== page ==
DALLAS — At Dallas City Hall Wednesday, questions — and some accusations — kept coming up related to the FBI investigation of Dallas County Commissioner John Wiley Price and how some of Mayor Mike Rawlings' campaign money allegedly made its way to Price.
No one has been charged with any crime, but as the mayor is finding, the issue for him isn't dying down.
Price isn't talking about the FBI investigation; he ducked out of the weekly Commissioners Court meeting on Tuesday.
But former Dallas City Council member Sandra Crenshaw spoke out during the public comment time before Council about the probe's connection to Mayor Rawlings, claiming that Rawlings isn't being truthful.
"And yet you claim no knowledge of how... no knowledge of the 'pay to play' in the southern sector," she said.
The FBI alleged in court documents last week that after being paid by the Rawlings campaign, consultant Kathy Nealy funneled some of the funds to Price in exchange for his support of Rawlings' election last year.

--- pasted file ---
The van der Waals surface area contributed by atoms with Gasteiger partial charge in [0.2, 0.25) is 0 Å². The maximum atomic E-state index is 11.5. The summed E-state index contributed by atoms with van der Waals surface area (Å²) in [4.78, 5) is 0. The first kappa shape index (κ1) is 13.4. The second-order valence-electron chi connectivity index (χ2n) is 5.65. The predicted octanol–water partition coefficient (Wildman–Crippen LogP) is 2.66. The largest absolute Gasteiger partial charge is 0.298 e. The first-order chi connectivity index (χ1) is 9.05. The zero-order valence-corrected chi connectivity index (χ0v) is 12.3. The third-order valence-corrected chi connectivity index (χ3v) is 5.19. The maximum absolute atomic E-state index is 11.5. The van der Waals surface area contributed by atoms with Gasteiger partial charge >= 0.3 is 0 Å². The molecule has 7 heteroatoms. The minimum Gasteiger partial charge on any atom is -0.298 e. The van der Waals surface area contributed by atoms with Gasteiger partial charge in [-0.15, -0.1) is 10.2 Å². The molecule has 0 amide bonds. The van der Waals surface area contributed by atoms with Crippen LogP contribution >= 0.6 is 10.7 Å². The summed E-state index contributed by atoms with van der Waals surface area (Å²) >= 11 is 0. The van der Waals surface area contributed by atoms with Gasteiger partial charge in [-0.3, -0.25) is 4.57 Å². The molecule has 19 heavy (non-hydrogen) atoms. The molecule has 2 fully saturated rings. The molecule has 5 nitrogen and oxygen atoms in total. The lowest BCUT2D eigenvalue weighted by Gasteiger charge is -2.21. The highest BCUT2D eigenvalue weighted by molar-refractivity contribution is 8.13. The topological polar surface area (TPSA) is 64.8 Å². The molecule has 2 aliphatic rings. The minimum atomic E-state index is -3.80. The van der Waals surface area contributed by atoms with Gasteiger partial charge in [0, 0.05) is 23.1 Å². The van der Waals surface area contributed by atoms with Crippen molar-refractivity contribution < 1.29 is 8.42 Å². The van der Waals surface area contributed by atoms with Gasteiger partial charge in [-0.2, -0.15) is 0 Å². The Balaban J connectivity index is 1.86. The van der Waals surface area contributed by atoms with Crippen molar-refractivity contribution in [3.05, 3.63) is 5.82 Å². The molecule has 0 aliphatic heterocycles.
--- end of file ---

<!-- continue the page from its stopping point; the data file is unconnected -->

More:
Crenshaw served one City Council term from 1993 to 1995,she and remains a controversial and outspoken southern Dallas activist.
She claims Rawlings should have known what Nealy might do. "Ms. Nealy laid the whole scheme out in the former mayor pro tem's trials that were also part of public record," Crenshaw said.
Nealy testified in former Mayor Pro Tem Don Hill's 2009 trial how two Council members sought business — or money — in exchange for their votes.
But on Monday, Rawlings told News 8 that neither he nor his campaign knew of any actions by Nealy beyond the consulting and organizing she was hired to do.
"Any work that she did besides that we didn't endorse, we had nothing to do with it, and so really her actions very separate from the campaign," the mayor said.
But after being interviewed twice by the FBI, there's no separation yet politically for Rawlings from the investigation of Price.